Linked List is a simple data structure. Implementing it from scratch helps to understand its properties. We’ll implement Linked List add, size, and print its contents.

## Linked List construction

To construct **Linked List** we’ll need two things. One is an internal representation of **Linked List Node**, the other is the reference to the first element of the list – the head. This can be represented like here:

package com.farenda.tutorials.algorithms.lists; public class LinkedList<T> { // internal node of the list: private static class Node<T> { T data; Node<T> next; Node(T data) { this.data = data; } } // Reference to the first element: private Node<T> head; // linked list methods... }

## Print content of Linked List

To help ourselves to verify results of our work we’ll start with implementation of a helper method that **prints the contents of a Linked List**. As many algorithms on Linked Lists this one works in **linear time** – **O(N)**, because it has to go through the whole list:

public void printContent() { StringBuilder sb = new StringBuilder("["); Node node = head; while (node != null) { sb.append(node.data).append(','); node = node.next; } int lastComma = sb.lastIndexOf(","); if (lastComma != -1) { sb.deleteCharAt(lastComma); } sb.append(']'); System.out.println(sb); }

## Add element to the end of Linked List

The algorithm has to handle two cases:

- The list is empty. In this case we have to set the new element as the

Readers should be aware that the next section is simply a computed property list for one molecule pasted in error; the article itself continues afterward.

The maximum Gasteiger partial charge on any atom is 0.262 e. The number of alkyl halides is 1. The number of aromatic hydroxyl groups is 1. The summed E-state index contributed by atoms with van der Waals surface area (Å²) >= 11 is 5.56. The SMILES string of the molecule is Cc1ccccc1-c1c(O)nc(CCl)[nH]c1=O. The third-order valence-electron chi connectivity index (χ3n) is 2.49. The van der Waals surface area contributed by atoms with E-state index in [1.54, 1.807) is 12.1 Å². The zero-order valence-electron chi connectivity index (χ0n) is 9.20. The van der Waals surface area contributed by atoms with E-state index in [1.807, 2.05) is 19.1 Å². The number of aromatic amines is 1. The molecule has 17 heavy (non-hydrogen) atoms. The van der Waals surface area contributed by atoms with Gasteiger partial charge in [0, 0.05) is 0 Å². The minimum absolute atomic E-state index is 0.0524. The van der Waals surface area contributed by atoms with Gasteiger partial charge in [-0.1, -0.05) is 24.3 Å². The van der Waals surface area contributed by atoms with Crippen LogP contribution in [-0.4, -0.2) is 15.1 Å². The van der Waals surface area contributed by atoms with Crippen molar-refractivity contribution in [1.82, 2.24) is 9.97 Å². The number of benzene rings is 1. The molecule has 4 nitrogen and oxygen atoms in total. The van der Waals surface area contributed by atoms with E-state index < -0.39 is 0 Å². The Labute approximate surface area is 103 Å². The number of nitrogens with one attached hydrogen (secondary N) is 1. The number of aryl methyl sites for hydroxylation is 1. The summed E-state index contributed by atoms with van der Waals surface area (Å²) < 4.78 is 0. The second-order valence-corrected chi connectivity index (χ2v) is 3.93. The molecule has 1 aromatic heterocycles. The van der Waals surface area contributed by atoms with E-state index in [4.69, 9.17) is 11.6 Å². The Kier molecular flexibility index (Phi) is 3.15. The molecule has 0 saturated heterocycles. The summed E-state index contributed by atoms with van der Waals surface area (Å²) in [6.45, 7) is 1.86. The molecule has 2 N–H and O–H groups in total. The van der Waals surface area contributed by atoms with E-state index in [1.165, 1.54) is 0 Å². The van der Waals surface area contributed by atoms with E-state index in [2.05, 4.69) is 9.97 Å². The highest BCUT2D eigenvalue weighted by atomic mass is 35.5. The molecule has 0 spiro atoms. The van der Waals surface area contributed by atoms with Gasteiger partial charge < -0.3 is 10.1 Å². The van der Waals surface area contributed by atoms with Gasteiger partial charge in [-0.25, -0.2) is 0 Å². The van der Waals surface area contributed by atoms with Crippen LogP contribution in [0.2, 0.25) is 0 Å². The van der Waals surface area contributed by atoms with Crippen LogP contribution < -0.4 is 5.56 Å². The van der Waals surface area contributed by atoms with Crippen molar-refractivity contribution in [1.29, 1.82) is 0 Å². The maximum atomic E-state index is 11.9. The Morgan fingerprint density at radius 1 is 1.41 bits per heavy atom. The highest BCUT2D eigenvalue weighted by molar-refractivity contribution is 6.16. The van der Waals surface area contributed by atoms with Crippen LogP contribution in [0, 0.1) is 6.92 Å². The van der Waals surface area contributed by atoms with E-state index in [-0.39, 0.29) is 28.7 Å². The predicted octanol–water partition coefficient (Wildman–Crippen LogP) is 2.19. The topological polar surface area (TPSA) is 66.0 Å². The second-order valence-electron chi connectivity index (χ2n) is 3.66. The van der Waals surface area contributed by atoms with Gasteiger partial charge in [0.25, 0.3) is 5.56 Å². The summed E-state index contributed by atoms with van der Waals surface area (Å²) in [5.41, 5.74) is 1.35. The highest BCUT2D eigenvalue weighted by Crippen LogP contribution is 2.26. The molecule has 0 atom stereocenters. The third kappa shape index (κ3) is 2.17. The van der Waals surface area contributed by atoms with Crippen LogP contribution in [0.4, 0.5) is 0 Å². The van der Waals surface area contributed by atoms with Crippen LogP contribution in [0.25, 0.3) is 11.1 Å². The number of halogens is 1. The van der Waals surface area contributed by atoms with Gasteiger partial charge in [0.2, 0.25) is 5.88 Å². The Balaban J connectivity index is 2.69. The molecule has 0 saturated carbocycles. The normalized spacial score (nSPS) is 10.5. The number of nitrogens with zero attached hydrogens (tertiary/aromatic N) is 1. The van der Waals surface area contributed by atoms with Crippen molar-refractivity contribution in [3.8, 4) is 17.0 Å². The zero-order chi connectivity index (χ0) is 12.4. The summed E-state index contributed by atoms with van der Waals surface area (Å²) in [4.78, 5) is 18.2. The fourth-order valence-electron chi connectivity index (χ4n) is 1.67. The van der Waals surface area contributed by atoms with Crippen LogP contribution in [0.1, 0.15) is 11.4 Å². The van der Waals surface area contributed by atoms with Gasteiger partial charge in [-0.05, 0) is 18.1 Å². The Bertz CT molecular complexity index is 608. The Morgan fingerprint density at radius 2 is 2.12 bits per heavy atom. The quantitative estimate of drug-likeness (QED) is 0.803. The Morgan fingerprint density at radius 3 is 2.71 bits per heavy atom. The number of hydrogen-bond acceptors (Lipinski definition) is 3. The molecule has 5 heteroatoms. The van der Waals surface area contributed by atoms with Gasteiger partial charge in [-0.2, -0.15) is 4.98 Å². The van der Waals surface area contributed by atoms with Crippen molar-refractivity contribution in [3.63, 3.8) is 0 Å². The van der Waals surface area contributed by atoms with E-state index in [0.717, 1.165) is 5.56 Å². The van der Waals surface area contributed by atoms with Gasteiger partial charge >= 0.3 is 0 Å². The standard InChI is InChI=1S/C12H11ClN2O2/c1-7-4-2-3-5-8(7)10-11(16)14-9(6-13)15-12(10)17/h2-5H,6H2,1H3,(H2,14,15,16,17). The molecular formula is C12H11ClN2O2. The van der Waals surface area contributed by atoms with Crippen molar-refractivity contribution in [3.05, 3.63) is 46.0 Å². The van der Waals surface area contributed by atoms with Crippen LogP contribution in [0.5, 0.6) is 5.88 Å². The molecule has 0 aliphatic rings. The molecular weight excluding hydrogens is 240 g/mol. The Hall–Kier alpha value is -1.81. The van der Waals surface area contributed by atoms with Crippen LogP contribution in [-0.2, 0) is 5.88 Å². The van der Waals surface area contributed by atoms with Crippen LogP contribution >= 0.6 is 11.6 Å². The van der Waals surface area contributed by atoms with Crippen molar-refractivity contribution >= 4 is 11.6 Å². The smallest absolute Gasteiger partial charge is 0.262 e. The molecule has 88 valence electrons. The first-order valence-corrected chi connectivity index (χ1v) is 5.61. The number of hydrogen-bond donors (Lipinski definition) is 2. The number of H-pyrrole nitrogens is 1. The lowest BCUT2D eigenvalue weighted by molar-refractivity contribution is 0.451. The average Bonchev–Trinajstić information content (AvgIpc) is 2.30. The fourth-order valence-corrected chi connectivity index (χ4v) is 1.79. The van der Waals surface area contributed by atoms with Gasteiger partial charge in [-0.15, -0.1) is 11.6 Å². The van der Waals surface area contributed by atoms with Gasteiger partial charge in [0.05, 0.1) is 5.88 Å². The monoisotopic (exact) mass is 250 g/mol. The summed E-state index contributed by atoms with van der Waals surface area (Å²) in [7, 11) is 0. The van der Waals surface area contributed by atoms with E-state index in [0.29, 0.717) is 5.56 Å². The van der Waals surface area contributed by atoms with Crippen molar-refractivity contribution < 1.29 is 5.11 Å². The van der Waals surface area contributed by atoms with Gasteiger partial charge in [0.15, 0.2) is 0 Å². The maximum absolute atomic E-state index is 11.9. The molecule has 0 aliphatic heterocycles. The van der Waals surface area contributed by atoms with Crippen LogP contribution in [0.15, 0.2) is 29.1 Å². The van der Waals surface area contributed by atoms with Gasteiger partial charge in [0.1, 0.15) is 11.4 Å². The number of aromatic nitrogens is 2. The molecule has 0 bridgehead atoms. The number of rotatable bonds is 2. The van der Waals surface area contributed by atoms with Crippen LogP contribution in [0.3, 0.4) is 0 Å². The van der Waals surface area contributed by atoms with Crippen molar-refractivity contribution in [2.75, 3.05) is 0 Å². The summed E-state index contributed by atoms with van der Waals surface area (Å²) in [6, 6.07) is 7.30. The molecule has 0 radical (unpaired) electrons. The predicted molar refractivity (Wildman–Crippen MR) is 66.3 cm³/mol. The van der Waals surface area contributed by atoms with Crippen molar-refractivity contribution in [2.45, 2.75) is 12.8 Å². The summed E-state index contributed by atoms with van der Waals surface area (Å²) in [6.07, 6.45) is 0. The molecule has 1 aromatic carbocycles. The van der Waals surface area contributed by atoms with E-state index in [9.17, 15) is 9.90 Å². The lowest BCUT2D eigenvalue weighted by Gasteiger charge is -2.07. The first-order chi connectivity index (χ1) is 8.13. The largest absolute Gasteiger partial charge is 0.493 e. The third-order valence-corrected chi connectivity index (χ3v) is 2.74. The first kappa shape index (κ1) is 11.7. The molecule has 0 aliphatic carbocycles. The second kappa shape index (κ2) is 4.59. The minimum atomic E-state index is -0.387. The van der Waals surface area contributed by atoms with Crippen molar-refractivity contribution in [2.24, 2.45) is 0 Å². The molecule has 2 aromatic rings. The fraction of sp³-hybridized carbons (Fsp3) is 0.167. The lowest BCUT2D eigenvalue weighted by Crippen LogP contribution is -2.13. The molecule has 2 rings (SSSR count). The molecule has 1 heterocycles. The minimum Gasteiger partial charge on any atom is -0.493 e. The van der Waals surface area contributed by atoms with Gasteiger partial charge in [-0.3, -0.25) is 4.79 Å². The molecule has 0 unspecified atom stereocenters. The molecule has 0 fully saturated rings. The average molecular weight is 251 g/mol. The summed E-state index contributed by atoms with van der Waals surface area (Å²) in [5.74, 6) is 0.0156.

**head of list**. - The list has elements. In this case we have to find the last element and append the new element after it.

public void add(T value) { Node<T> newNode = new Node<>(value); if (head == null) { head = newNode; } else { Node<T> last = head; while (last.next != null) { last = last.next; } last.next = newNode; } }

Again, the algorithm has linear time complexity **O(N)**, because it has to traverse whole list to add element at the end.

## Count number of elements in Linked List

Another useful method to have is **list.size()**, which will return the **number of elements in Linked List**. It works almost exactly the same as addition, therefore it’s running time is proportional to the size of the list, so its **O(N)**:

public int size() { int count = 0; Node<T> node = head; while (node != null) { ++count; node = node.next; } return count; }

## Unit tests

Let’s implement a few JUnit tests that will help us verify correctness of the algorithms:

package com.farenda.tutorials.algorithms.lists; import org.junit.Test; import static org.junit.Assert.*; public class LinkedListTest { private LinkedList<Integer> list = new LinkedList<>(); @Test public void shouldBeEmpty() { assertEquals(0, list.size()); list.printContent(); } @Test public void shouldHaveAddedElements() { list.add(1); assertEquals(1, list.size()); list.printContent(); list.add(42); assertEquals(2, list.size()); list.printContent(); list.add(2); list.add(3); assertEquals(4, list.size()); list.printContent(); } }

Now, when we run the above tests they will output something similar to (order may be different, due to the different execution order):

[1] [1,42] [1,42,2,3] []